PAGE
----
LEVEL A2: THE ENTERTAINER
THERE IS AN OPTION FOR YOU TO TRANSLATE ALL THE TEXT
IN YOUR LANGUAGE (Top right > Select language > Click on the flags).
- A great success
- I’m very happy with it
- A fantastic job
- To desire
- To join
- She used to be
- She didn’t want to
- She noticed
- She agreed
- Help you with your writing
- Shopping list
- Helped me understand
- To prepare
- To make space
- To make time
- To make a list
- Things going on
- In my head
- Find the source
- Explore their roots
- To combat
- Writer’s block
- Won’t sneak up on me
- At some point
- New and fresh ideas
- To keep the mind limber
- It has been a pleasure
- Any words of advice?
- Our readers
- To always find the humour
- Your mind is open
- Free to explore
LESSON 30 DIALOGUE
– The Entertainer –
Learn English – Lesson 30 – The Entertainer
Interviewer: Polly McKenzie, your play “Dreams of a Sailor” was a great success.
Polly: Thank you very much! I’m very happy with it. The cast and crew have been amazing and the director did a fantastic job.
Interviewer: Perhaps you could tell me a little about how you got into playwriting?
Polly: I simply had a desire to join a drama group. I asked my friend Karen if she wanted to join with me. She used to be a theatre actress. She didn’t want to, initially, but I guess she noticed that I really wanted to give it a go so she agreed!
Interviewer: Does Karen help you with your writing?
Polly: Oh no, that’s not her forte unfortunately! She once said that she couldn’t write a shopping list. She certainly helped me understand the characters which in turn helped me write strong three-dimensional characters for my plays.
Interviewer: How do you prepare to write a play?
Polly: My rule is: make space and make time. I make a list of all the things going on in my head. I try to find the source of these ideas and explore their roots.
Interviewer: What do you do to combat writer’s block?
Polly: Fortunately, I have found myself to be quite prolific. That’s not to say that writer’s block won’t sneak up on me at some point… I suppose always looking for new and fresh ideas will keep the mind limber!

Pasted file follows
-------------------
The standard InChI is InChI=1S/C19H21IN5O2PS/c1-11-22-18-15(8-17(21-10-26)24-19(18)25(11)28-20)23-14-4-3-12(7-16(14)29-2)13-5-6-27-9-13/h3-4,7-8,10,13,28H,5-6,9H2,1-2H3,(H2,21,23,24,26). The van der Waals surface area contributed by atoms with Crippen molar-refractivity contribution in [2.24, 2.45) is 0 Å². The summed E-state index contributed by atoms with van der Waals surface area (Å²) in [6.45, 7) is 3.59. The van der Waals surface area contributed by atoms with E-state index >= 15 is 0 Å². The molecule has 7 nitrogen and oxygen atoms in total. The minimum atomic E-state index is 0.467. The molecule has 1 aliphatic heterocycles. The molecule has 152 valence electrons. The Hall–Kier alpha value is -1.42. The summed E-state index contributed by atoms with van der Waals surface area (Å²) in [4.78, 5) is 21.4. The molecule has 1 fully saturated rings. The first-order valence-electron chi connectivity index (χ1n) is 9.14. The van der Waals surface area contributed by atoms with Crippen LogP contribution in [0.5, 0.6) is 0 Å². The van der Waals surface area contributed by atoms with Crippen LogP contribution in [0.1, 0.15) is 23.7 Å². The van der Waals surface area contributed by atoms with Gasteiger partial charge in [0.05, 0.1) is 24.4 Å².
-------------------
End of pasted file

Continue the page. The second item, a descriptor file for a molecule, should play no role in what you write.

Interviewer: Polly Mckenzie, it has been a pleasure talking to you. Any words of advice for our readers?
Polly: As I said before, make space, make time and always find the humour in everything. That way your mind is open and free to explore.
Facts: Sir Michael Parkinson, CBE ((in the UK) Commander of the Order of the British Empire) is an English broadcaster, journalist and author. He is best known for presenting his long-running television talk show, Parkinson.
COMPREHENSION QUIZZES (3 TO COMPLETE)
Interactive Video Comprehension Quiz 1:
Summary Statements Comprehension Quiz 2:
Drag and Drop Quiz 3:
GRAMMAR PRACTICE – TO DO/TO MAKE
Uses of TO MAKE
Traditionally, to make is applied to things that are done with hands.
I made a paella.
We often see made in China or made in Spain. There are many expressions that use to make and does not correspond to the criteria of doing something with your hands.
To make a mistake.
Elaboration or manufacture (traditional definition of “made with hands”)
I’m making a salad.
Made in Taiwan.
Jeff makes coffee every morning.
I should make an appointment to see the dentist.
I need to make a phonecall this evening.
Who made this film?
Specific expressions with to make
- To make a bed.
- To make a film.
- To make a list.
- To make a mistake.
- To make an appointment.
- To make a noise.
- To make a phonecall.
Uses of TO DO
I do sport every morning.
What are you doing?
She didn’t close the window. I had to do it.
Ask about the profession
What do you do?
When I study English, I have to do a lot of homework.
Do me a favour, please!
I don’t like doing the washing up. It’s boring.
I’m nervous because I’m doing an exam tomorrow.
Specific expressions with To Do:
- To do a course.
- To do an exam.
- To do a favour.
- To do an exercise.
- To do a test.
- To do homework.
- To do housework.
- To do the shopping.
- To do the cooking.
- To do the washing up.
- To do the ironing.
- Related Pronunciation Video Lesson and interactive exercise(s): Long Vowel Sound /u:/